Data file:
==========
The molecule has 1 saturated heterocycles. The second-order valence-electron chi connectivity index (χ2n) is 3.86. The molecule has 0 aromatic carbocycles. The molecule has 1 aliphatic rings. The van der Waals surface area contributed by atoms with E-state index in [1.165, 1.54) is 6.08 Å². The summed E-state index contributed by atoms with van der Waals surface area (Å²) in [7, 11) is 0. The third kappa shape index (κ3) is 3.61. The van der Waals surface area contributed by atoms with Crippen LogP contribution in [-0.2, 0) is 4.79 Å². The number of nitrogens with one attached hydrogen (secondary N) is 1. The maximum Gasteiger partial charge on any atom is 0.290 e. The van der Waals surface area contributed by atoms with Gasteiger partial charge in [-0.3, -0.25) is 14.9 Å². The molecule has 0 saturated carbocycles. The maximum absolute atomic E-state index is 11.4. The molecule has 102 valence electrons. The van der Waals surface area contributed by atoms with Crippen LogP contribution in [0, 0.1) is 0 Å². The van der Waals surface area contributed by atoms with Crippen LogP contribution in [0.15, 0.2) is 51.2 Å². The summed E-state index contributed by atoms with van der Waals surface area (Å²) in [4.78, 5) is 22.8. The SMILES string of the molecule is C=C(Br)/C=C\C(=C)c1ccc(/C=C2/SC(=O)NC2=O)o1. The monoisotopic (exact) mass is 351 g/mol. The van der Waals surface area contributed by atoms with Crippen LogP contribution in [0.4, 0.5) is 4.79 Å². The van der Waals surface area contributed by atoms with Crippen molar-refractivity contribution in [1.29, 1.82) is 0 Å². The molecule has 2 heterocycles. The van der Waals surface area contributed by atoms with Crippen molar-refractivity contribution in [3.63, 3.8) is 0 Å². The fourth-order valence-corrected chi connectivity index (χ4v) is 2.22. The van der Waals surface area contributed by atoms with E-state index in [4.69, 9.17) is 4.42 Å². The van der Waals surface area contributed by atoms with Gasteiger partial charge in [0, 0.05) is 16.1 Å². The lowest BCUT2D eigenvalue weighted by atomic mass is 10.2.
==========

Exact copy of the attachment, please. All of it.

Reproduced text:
The molecule has 1 saturated heterocycles. The second-order valence-electron chi connectivity index (χ2n) is 3.86. The molecule has 0 aromatic carbocycles. The molecule has 1 aliphatic rings. The van der Waals surface area contributed by atoms with E-state index in [1.165, 1.54) is 6.08 Å². The summed E-state index contributed by atoms with van der Waals surface area (Å²) in [7, 11) is 0. The third kappa shape index (κ3) is 3.61. The van der Waals surface area contributed by atoms with Crippen LogP contribution in [-0.2, 0) is 4.79 Å². The number of nitrogens with one attached hydrogen (secondary N) is 1. The maximum Gasteiger partial charge on any atom is 0.290 e. The van der Waals surface area contributed by atoms with Gasteiger partial charge in [-0.3, -0.25) is 14.9 Å². The molecule has 0 saturated carbocycles. The maximum absolute atomic E-state index is 11.4. The molecule has 102 valence electrons. The van der Waals surface area contributed by atoms with Crippen LogP contribution in [0, 0.1) is 0 Å². The van der Waals surface area contributed by atoms with Crippen LogP contribution in [0.15, 0.2) is 51.2 Å². The summed E-state index contributed by atoms with van der Waals surface area (Å²) in [4.78, 5) is 22.8. The SMILES string of the molecule is C=C(Br)/C=C\C(=C)c1ccc(/C=C2/SC(=O)NC2=O)o1. The monoisotopic (exact) mass is 351 g/mol. The van der Waals surface area contributed by atoms with Crippen LogP contribution in [0.4, 0.5) is 4.79 Å². The van der Waals surface area contributed by atoms with Crippen molar-refractivity contribution in [1.29, 1.82) is 0 Å². The molecule has 2 heterocycles. The van der Waals surface area contributed by atoms with Crippen molar-refractivity contribution in [3.63, 3.8) is 0 Å². The fourth-order valence-corrected chi connectivity index (χ4v) is 2.22. The van der Waals surface area contributed by atoms with E-state index in [4.69, 9.17) is 4.42 Å². The van der Waals surface area contributed by atoms with Gasteiger partial charge in [0, 0.05) is 16.1 Å². The lowest BCUT2D eigenvalue weighted by atomic mass is 10.2.